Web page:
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Markita Morris-Louis’ success strategy for women in leadership

Markita Morris-Louis. February 27, 2018 Category: FeatureFeaturedLongPeople
As we take a look at women in leadership and the challenges they face to get there — and how those barriers to leadership disproportionately affect women of color — it’s important to note examples of women who surpassed those limitations.

Markita Morris-Louis is one of those leaders with a strategy she’s willing to share.

The North Philly native made the switch from real estate law to her current work in supporting affordable housing efforts five years ago. She’s now the SVP of community affairs and general counsel at Clarifi, which provides financial counseling and financial literacy support.

Beyond her position at Clarifi, Morris-Louis is a board member and former board president at Regional Housing Legal Services; she’s on the board of directors of the Homeless Assistance Fund, Inc., which works to help homeless folk transition into sustainable housing situations; and she was recently elected vice chair of the Affordable Housing Advisory Council of FHLBank Pittsburgh, which supports affordable housing in Pennsylvania, Delaware and Ohio.

And in June, she graduated as a member of the inaugural Philadelphia African American Leadership Development Forum, a five-month professional development program for Black nonprofit leaders.

Here’s Morris-Louis’ advice for other women seeking leadership positions.

Expect — and celebrate — the unexpected.

Because of her diverse professional experiences, Morris-Lewis now frequently finds herself breaking down organizational silos while representing Clarifi in a number of partnerships, including one recently forged to work on preventing eviction and homelessness in Philadelphia that includes coalition members such as Community Legal Services and the City of Philadelphia.

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While Morris-Louis’ career path from real estate law to financial nonprofit work, which includes affordable housing, may seem clear to some, she said, “I wish I could say ‘Yes! Twenty years ago I had this vision, I would be in this space!’ But it’s a blessing, and it’s kind of more of the luck and where my career led me.”

She noted that she’s not alone in having career surprises and change in routes: “[Career paths for women] are often non-linear. And you have to be comfortable with that.”

When lending your time, choose wisely.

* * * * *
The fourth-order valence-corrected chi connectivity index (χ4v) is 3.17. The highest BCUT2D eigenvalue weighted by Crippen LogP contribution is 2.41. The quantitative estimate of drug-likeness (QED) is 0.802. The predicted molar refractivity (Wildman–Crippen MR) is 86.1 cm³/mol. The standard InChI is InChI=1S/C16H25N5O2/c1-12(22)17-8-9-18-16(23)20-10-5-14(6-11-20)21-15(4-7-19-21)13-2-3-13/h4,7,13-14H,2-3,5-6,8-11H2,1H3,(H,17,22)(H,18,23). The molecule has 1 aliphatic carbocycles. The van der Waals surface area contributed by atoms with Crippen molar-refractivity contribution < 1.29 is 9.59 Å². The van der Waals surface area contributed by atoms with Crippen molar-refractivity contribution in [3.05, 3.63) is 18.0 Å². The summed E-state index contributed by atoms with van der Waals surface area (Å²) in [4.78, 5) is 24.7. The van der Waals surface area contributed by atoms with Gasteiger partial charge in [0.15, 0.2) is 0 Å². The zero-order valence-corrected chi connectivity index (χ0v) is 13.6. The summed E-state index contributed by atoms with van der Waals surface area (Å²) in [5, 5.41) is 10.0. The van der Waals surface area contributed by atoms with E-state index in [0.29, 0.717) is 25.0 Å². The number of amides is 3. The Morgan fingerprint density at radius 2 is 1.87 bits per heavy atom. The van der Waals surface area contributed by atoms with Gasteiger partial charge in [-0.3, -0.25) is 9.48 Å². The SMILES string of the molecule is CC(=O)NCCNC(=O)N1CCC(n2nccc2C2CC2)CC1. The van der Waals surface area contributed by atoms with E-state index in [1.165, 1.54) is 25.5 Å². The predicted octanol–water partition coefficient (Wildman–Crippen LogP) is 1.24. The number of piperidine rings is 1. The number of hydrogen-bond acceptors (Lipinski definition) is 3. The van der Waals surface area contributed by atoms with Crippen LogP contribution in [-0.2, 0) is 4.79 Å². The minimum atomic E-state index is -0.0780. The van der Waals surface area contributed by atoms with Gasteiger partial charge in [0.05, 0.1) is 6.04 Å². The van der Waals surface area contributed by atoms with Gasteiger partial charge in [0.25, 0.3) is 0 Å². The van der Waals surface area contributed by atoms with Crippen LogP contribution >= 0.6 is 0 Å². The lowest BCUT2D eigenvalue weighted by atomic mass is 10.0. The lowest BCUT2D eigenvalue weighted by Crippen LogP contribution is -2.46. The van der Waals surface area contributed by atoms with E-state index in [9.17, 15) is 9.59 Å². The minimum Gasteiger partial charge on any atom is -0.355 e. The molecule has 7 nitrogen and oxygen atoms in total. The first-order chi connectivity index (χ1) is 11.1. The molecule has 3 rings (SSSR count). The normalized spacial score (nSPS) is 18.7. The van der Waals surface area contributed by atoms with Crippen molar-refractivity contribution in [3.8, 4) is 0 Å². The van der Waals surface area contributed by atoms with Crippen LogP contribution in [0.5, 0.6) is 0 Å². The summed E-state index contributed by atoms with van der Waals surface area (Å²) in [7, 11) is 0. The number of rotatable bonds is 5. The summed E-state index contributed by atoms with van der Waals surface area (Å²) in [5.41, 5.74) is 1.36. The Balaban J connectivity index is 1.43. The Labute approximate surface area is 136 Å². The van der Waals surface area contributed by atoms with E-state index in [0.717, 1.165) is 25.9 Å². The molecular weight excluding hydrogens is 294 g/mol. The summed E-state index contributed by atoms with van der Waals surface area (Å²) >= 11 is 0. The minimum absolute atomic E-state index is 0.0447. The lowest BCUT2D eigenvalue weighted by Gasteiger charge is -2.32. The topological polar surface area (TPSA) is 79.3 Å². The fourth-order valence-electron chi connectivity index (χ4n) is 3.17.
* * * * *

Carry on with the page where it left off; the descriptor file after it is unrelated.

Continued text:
Morris-Louis has offered her mentorship to women navigating the nonprofit workforce.

“I’m often a referral for women who are looking to get out of big law and move into something different, since that was a major significant transition for me five years ago,” she said.

While she admits she wishes she could do more, she makes sure to know her limits: “I also have to be honest about my time limitations, but I certainly do try to help women think about their professional trajectory.”

Have a personal and professional “board of directors.”

Morris-Louis recommends women surround themselves with supportive folks they can call on for guidance, feedback or just a sympathetic ear.

“I have my go-to folks who keep me sane and focused and help me think strategically and creatively about professional decisions I’m making in my life,” she said. “I have a professional board of directors, but I also have a personal village.

“You need folks who will give it to you straight, no chaser. And also just sometimes be your sounding board! And they know the difference. They know when I’m seeking advice and they know when I’m seeking a listening ear. And that’s the beauty of my personal board of directors.”

When you find them, keep them.

Your personal and professional boards can be people from any period in your life, Morris-Louis said, so long as they have the ability to give clear advice.

“It can be someone you’ve known forever, who’s known you in a different space, and someone who’s only known you in your current space, who can offer interesting insights in where you want to be, where you think you might be headed,” she said.

What’s most important is retaining them — and seeing their value.

“I truly believe that in friendships and also in professional life, you’re not going to get everything you need from one person,” she said, “and thankfully I have enough introspection to acknowledge them as such, and see the value they bring in my life for that thing or those things.”

Consider the effects of intersectional discrimination.

When asked to recount a time when she experienced gender discrimination as a barrier in the workplace, Morris-Louis pointed directly back to her time in real estate law — but, she added, “for me, my gender and race are so closely intertwined I’m unable to say that one was gender-related and one was race-related because I carry my identity as a Black woman very intentionally. I can’t hide it, these are not identities that I can obscure or can choose to obscure.”

“It can be difficult sometimes to tell which is at play, and sometimes it’s just the natural interplay between them,” she went on. “I’ve heard, ‘Which one do you choose first?’ Is somebody being racist or sexist to me? I don’t know. And again, the identities are so intertwined, it’s like asking me to choose between my children. It’s my existence. It’s how I present to the world. And I don’t know if the world is making the decision between [the two].”

Next steps? Acknowledging pay gaps — among women.

Following that, Morris-Louis said she hopes that the Time’s Up movement has made the conversation about equal pay, and its barriers for women of color in particular, more salient.

“I think the Time’s Up movement has hopefully crystallized that for folks who were unaware,” she said — then added with a laugh, “the conversation between Octavia Spencer and Jessica Chastain if nothing else!”

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